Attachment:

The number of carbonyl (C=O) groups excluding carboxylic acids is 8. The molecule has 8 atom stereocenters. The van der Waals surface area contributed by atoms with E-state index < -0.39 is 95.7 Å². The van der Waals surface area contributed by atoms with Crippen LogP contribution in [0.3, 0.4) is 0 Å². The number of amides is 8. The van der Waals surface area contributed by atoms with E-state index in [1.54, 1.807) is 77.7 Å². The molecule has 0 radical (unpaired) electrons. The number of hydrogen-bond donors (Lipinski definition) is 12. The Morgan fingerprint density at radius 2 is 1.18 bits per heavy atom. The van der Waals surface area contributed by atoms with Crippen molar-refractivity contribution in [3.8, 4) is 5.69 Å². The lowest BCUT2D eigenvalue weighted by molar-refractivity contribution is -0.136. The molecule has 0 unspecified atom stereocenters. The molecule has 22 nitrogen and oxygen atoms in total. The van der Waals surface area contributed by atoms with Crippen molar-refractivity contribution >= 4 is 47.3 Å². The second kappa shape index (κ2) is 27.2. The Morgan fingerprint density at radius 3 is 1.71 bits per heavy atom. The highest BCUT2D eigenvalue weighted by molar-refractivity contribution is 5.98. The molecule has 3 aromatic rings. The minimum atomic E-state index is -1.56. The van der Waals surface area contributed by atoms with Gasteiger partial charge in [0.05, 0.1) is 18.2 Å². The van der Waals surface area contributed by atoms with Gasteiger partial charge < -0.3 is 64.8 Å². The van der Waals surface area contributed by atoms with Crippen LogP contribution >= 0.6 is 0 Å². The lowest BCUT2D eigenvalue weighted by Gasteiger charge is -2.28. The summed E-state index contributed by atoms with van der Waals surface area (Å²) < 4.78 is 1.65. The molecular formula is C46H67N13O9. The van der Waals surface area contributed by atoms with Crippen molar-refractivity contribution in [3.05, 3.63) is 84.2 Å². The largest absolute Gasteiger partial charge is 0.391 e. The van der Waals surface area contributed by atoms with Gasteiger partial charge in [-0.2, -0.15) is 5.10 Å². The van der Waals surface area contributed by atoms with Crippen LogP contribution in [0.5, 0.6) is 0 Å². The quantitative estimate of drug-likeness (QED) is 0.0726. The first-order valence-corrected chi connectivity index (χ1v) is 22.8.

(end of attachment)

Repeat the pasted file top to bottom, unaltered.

The number of carbonyl (C=O) groups excluding carboxylic acids is 8. The molecule has 8 atom stereocenters. The van der Waals surface area contributed by atoms with E-state index < -0.39 is 95.7 Å². The van der Waals surface area contributed by atoms with Crippen LogP contribution in [0.3, 0.4) is 0 Å². The number of amides is 8. The van der Waals surface area contributed by atoms with E-state index in [1.54, 1.807) is 77.7 Å². The molecule has 0 radical (unpaired) electrons. The number of hydrogen-bond donors (Lipinski definition) is 12. The Morgan fingerprint density at radius 2 is 1.18 bits per heavy atom. The van der Waals surface area contributed by atoms with Crippen molar-refractivity contribution in [3.8, 4) is 5.69 Å². The lowest BCUT2D eigenvalue weighted by molar-refractivity contribution is -0.136. The molecule has 0 unspecified atom stereocenters. The molecule has 22 nitrogen and oxygen atoms in total. The van der Waals surface area contributed by atoms with Crippen molar-refractivity contribution >= 4 is 47.3 Å². The second kappa shape index (κ2) is 27.2. The Morgan fingerprint density at radius 3 is 1.71 bits per heavy atom. The highest BCUT2D eigenvalue weighted by molar-refractivity contribution is 5.98. The molecule has 3 aromatic rings. The minimum atomic E-state index is -1.56. The van der Waals surface area contributed by atoms with Gasteiger partial charge in [0.05, 0.1) is 18.2 Å². The van der Waals surface area contributed by atoms with Gasteiger partial charge < -0.3 is 64.8 Å². The van der Waals surface area contributed by atoms with Crippen LogP contribution >= 0.6 is 0 Å². The lowest BCUT2D eigenvalue weighted by Gasteiger charge is -2.28. The summed E-state index contributed by atoms with van der Waals surface area (Å²) < 4.78 is 1.65. The molecular formula is C46H67N13O9. The van der Waals surface area contributed by atoms with Crippen molar-refractivity contribution in [3.05, 3.63) is 84.2 Å². The largest absolute Gasteiger partial charge is 0.391 e. The van der Waals surface area contributed by atoms with Gasteiger partial charge in [-0.2, -0.15) is 5.10 Å². The van der Waals surface area contributed by atoms with Crippen LogP contribution in [0.5, 0.6) is 0 Å². The quantitative estimate of drug-likeness (QED) is 0.0726. The first-order valence-corrected chi connectivity index (χ1v) is 22.8.